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ANDY WARHOL/SUPERNOVA: Stars, Deaths, Disasters, 1962–1964


A oval-shaped portrait of a man is repeated in seven rows. The legibility and quality of the portrait varies, and on the left of the painting it appears in bright pink, red, yellow, and blue; on the right in black and white.

Andy Warhol, Troy Diptych, 1962. Silk screen ink on synthetic polymer paint and graphite on linen; overall: 81 x 110 3/4 in. (205.7 x 281.3 cm). Collection Museum of Contemporary Art Chicago, gift of Mrs. Robert B. Mayer, 1984.1.a–b. © 2014 The Andy Warhol Foundation for the Visual Arts, Inc./Artists Rights Society (ARS), New York

Photo: © MCA Chicago


In the age of mass media, American culture has displayed an unequaled fascination with both celebrities and disasters. Andy Warhol was one of the first American artists to investigate this cultural obsession, in a body of silkscreen paintings created in the mid-1960s that drew their source materials from the magazines, films, and newspapers of American postwar consumer culture.

Organized by the Walker Art Center and curated by Douglas Fogle, ANDY WARHOL/ SUPERNOVA brings together more than 25 examples of the artist's early silkscreen paintings, juxtaposing his iconic serial images of such figures as Marilyn Monroe, Elizabeth Taylor, and Elvis Presley with the artist's evocative and at times disturbing appropriations of newspaper images of car crashes, electric chairs, and other horrifying manifestations of disaster. Focusing exclusively on the period between 1962 and 1964, the exhibition takes as its starting point the moment in Warhol's career when he shifted his practice from the handpainted to the mechanical reproduction of the photo silkscreen process. Producing his serial portraits of movie stars concurrently with numerous disasters reported in the print media, Warhol provided a glimpse into a prevailing condition of American modernity—our dual fascination with celebrity and tragedy—that today remains a key component of our national identity.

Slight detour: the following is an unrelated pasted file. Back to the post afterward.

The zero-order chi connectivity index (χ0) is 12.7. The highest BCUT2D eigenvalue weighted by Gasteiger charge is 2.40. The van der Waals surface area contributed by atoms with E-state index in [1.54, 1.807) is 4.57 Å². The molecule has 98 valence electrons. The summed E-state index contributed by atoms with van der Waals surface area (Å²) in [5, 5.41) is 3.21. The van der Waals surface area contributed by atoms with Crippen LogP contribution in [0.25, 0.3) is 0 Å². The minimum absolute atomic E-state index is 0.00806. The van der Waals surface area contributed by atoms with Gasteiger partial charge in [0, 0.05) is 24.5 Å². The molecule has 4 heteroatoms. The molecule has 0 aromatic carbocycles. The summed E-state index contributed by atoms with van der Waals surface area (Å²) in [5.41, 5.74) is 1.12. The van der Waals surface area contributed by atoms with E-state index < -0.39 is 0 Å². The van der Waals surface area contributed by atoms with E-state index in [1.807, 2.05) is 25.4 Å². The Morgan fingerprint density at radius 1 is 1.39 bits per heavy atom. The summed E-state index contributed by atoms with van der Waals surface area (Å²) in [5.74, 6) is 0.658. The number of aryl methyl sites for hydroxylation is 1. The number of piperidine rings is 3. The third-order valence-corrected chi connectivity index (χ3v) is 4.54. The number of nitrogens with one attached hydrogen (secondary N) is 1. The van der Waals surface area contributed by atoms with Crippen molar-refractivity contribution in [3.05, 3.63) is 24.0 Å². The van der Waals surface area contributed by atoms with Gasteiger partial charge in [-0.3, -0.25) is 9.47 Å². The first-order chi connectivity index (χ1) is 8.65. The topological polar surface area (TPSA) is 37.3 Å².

Looking back at this body of masterworks that is now some 40 years old, it becomes clear that little has changed in American culture and that these paintings are as relevant today as they were in 1964. The exhibition is accompanied by Warhol's “Screen Tests;” source materials; films of Warhol's “superstars;” the film Elvis at Ferus, documenting his show at the Ferus Gallery; and a fully illustrated catalogue.

The MCA presentation is coordinated by Curatorial Coordinator and Curator of Artists’ Books Tricia Van Eck.


The exhibition is organized by Walker Art Center, Minneapolis. Additional support for the exhibition tour has been provided by Karen and Ken Heithoff, Miriam and Erwin Kelen, Joan and John Nolan, and Margot Siegel. Major support for the Chicago presentation is provided by Ken and Anne Griffin. Additional support for the Chicago presentation is provided by Neil G. Bluhm, Anne and Burt Kaplan, Marilyn and Larry Fields, J. Ira and Nicki Harris Foundation, the Kovler Family Foundation, Cari and Michael Sacks, Hortense Singer, the Terra Foundation for American Art, Gail and Dick Elden, and Gretchen Jordan.

Air transportation is provided by American Airlines, the official airline of the Museum of Contemporary Art. The Millennium Knickerbocker Hotel, a part of Millennium Hotels and Resorts, is the official hotel of the exhibition.